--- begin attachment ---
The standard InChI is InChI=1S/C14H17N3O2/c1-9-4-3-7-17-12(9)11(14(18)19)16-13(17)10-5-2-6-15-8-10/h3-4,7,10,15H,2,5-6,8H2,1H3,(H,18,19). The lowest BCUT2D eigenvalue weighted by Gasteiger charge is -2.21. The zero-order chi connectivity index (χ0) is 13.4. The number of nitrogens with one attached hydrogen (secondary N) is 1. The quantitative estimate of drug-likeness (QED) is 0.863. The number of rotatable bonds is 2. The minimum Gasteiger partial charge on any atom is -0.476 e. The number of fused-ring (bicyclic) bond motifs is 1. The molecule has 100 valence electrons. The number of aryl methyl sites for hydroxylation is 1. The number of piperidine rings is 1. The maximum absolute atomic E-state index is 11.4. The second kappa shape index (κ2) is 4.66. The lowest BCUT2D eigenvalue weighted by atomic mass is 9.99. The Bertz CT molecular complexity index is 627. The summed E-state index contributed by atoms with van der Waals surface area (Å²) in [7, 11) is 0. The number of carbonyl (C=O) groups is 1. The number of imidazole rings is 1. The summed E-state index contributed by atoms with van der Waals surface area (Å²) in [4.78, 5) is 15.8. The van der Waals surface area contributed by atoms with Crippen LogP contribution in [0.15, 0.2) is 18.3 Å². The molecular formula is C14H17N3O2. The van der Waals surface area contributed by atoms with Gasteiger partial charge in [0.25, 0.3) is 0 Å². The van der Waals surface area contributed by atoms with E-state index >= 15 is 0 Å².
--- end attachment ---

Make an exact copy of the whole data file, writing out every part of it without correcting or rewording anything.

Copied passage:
The standard InChI is InChI=1S/C14H17N3O2/c1-9-4-3-7-17-12(9)11(14(18)19)16-13(17)10-5-2-6-15-8-10/h3-4,7,10,15H,2,5-6,8H2,1H3,(H,18,19). The lowest BCUT2D eigenvalue weighted by Gasteiger charge is -2.21. The zero-order chi connectivity index (χ0) is 13.4. The number of nitrogens with one attached hydrogen (secondary N) is 1. The quantitative estimate of drug-likeness (QED) is 0.863. The number of rotatable bonds is 2. The minimum Gasteiger partial charge on any atom is -0.476 e. The number of fused-ring (bicyclic) bond motifs is 1. The molecule has 100 valence electrons. The number of aryl methyl sites for hydroxylation is 1. The number of piperidine rings is 1. The maximum absolute atomic E-state index is 11.4. The second kappa shape index (κ2) is 4.66. The lowest BCUT2D eigenvalue weighted by atomic mass is 9.99. The Bertz CT molecular complexity index is 627. The summed E-state index contributed by atoms with van der Waals surface area (Å²) in [7, 11) is 0. The number of carbonyl (C=O) groups is 1. The number of imidazole rings is 1. The summed E-state index contributed by atoms with van der Waals surface area (Å²) in [4.78, 5) is 15.8. The van der Waals surface area contributed by atoms with Crippen LogP contribution in [0.15, 0.2) is 18.3 Å². The molecular formula is C14H17N3O2. The van der Waals surface area contributed by atoms with Gasteiger partial charge in [0.25, 0.3) is 0 Å². The van der Waals surface area contributed by atoms with E-state index >= 15 is 0 Å².